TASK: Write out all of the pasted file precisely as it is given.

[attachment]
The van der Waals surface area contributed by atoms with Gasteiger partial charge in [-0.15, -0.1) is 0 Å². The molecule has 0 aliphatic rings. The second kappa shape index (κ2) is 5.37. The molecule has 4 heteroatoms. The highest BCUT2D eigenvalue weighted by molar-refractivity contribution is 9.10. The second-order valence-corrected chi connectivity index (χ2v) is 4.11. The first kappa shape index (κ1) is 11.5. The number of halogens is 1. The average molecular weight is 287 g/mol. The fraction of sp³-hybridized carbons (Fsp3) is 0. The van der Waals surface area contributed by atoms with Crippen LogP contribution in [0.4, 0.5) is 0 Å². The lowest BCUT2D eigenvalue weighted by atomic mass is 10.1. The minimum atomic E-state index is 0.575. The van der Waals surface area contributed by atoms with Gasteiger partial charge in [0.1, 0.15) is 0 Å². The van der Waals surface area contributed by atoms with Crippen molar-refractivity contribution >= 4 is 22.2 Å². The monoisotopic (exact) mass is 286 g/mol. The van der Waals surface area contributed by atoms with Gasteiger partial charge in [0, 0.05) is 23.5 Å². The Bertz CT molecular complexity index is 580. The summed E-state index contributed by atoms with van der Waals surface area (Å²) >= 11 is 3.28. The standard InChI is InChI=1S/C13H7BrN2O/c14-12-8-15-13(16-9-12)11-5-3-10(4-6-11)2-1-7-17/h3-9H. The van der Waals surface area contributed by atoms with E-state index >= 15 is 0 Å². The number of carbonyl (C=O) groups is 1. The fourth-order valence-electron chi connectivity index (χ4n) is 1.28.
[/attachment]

The van der Waals surface area contributed by atoms with Gasteiger partial charge in [-0.15, -0.1) is 0 Å². The molecule has 0 aliphatic rings. The second kappa shape index (κ2) is 5.37. The molecule has 4 heteroatoms. The highest BCUT2D eigenvalue weighted by molar-refractivity contribution is 9.10. The second-order valence-corrected chi connectivity index (χ2v) is 4.11. The first kappa shape index (κ1) is 11.5. The number of halogens is 1. The average molecular weight is 287 g/mol. The fraction of sp³-hybridized carbons (Fsp3) is 0. The van der Waals surface area contributed by atoms with Crippen LogP contribution in [0.4, 0.5) is 0 Å². The lowest BCUT2D eigenvalue weighted by atomic mass is 10.1. The minimum atomic E-state index is 0.575. The van der Waals surface area contributed by atoms with Gasteiger partial charge in [0.1, 0.15) is 0 Å². The van der Waals surface area contributed by atoms with Crippen molar-refractivity contribution >= 4 is 22.2 Å². The monoisotopic (exact) mass is 286 g/mol. The van der Waals surface area contributed by atoms with Gasteiger partial charge in [0, 0.05) is 23.5 Å². The Bertz CT molecular complexity index is 580. The summed E-state index contributed by atoms with van der Waals surface area (Å²) >= 11 is 3.28. The standard InChI is InChI=1S/C13H7BrN2O/c14-12-8-15-13(16-9-12)11-5-3-10(4-6-11)2-1-7-17/h3-9H. The van der Waals surface area contributed by atoms with E-state index >= 15 is 0 Å². The number of carbonyl (C=O) groups is 1. The fourth-order valence-electron chi connectivity index (χ4n) is 1.28.